“It’s more difficult to get a commercial loan. Lenders are nervous about the economy,” he said.  Velocity makes about half of its loans for small commercial assets. The other half are for single family and small multi-family residential properties.“We don’t have a lot of exposure to stuff that was the hardest hit, like movie theaters, hotels and motels, restaurants … but we definitely saw stress on our borrowers,” Farrar said.Last year was tough on the books for Velocity, which went public on the New York Stock Exchange in January. Its IPO issued 7.25 million shares at $13 each. The price fell in April to a low of around $2.50 when the market crashed, and has steadily climbed back to close Dec. 29 at $6.20.“We didn’t do as well as we thought going into the year, but it was nowhere near as bad as some were predicting,” Farrar said.He added he was encouraged by how well the company’s crisis plan held up under the stressful conditions of the pandemic.“We still made money for the year, so that’s great.”A quarterly earnings report filed Nov. 11 with the Securities and Exchange Commission lists third quarter income of $3.5 million, or earnings of 11 cents a share.

Also promising is that volume was solid when Velocity resumed issuing new loans in September.

According to the quarterly filing, “the relaunch has been met with strong demand from existing broker relationships and the addition of 396 new broker registrations resulted in $226 million in UPB of loan applications,” which it said mirrors pre-COVID totals.“It’ll continue to be strong for two to three more years,” Farrar told the Business Journal.Also headquartered in Westlake Village is Pennymac Financial Services Inc., a top 10 servicer of residential mortgages in the U.S. according to Inside Mortgage Finance. The company has a servicing portfolio of more than $400 billion in unpaid balance.

According to its third-quarter earnings report, net income for the period ended Sept. 30. totaled $535 million, or $7.03 per share, way up from $458 million in the second quarter and nearly triple that of the third quarter in 2019, which saw earnings of $122 million.Correspondent production volumes – a measure of new loan origination – reached record highs in the third quarter, totaling $54.2 billion in unpaid principal balance. That’s an increase of 44 percent from the prior quarter and 55 percent from the third quarter in 2019 – a symptom of the residential buying boom.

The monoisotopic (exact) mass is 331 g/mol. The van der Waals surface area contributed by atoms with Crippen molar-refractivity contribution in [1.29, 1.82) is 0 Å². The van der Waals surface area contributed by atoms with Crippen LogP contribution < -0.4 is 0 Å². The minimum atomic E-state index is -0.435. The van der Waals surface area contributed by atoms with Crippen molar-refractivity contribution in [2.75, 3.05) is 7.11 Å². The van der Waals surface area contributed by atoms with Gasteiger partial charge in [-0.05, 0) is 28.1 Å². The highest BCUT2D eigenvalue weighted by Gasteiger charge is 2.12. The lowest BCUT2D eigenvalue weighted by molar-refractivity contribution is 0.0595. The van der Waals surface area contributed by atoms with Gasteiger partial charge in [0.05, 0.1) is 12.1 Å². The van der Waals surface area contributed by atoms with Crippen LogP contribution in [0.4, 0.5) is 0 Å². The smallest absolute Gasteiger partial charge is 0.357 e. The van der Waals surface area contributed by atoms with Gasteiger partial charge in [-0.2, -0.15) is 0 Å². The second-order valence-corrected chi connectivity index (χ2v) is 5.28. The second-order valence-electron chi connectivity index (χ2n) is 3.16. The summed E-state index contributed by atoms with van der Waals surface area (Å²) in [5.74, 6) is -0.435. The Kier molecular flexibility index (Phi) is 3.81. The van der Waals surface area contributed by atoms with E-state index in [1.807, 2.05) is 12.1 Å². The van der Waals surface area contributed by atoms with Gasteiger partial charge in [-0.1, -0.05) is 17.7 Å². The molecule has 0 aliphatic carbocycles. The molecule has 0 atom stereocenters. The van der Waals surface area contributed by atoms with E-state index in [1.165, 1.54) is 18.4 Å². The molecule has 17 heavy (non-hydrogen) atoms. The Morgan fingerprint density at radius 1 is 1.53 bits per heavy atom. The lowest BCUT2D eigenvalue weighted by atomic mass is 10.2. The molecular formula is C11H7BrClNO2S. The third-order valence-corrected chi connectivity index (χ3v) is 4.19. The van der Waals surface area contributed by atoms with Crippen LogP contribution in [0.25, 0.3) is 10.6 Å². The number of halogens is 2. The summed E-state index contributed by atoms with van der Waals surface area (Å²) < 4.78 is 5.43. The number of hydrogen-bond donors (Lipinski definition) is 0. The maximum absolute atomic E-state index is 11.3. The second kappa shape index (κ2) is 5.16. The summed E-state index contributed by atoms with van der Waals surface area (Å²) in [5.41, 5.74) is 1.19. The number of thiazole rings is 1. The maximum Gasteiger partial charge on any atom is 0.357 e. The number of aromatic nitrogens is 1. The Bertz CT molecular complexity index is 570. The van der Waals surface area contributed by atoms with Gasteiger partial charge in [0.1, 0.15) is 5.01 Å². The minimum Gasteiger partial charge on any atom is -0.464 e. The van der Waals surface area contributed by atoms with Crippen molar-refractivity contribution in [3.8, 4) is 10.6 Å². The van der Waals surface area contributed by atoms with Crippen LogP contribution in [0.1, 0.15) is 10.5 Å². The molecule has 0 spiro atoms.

“PennyMac Financial again delivered record earnings in the third quarter, driven by increases in income from both our production and servicing segments,” Chief Executive David Spector said in a statement. “Record production income resulted from outstanding performance across all channels and continued growth in our higher-margin consumer and broker direct lending channels.”Wealth divideCregger said the mortgage industry’s pandemic-time activity illustrates the growing wealth divide in the U.S.“Low- to moderate-income households were affected hugely (by the virus). … Middle and upper-middle-class were affected much less.”That’s a big reason why homes are selling so quickly despite sitting at their most expensive valuations.And while purchasing is sky high, so are loan delinquencies.A report from financial analysis firm CoreLogic found 120-day delinquency rates hit a 21-year high in July at 1.4 percent; 90-day delinquencies were at 4.1 percent.

Even borrowers who have chosen government-backed forbearance plans will have to come up with months of backlogged payments.

According to Cregger, that doesn’t mean we’re in for a repeat of the 2008 housing crisis.

“People who face financial challenges will be able to sell their homes. In 2007, 2008 and 2009, men and women couldn’t sell their homes,” he said. “What it means in the next three years is that less people easily qualify for long-term mortgages.”Stricter loan access and rising real estate prices – an especially pertinent trend in the greater Los Angeles market – would make homeownership even more difficult for lower-income people or those with credit problems.

Cregger said government agencies will likely create specific loan programs to account for people who suffered credit issues as a result of the pandemic.

Whatever happens, he cautioned the housing market takes a long time to react to trauma.

“We’ll wake up 12 to 18 months from now and we’ll be dealing with the credit issues that happened 18 months ago.”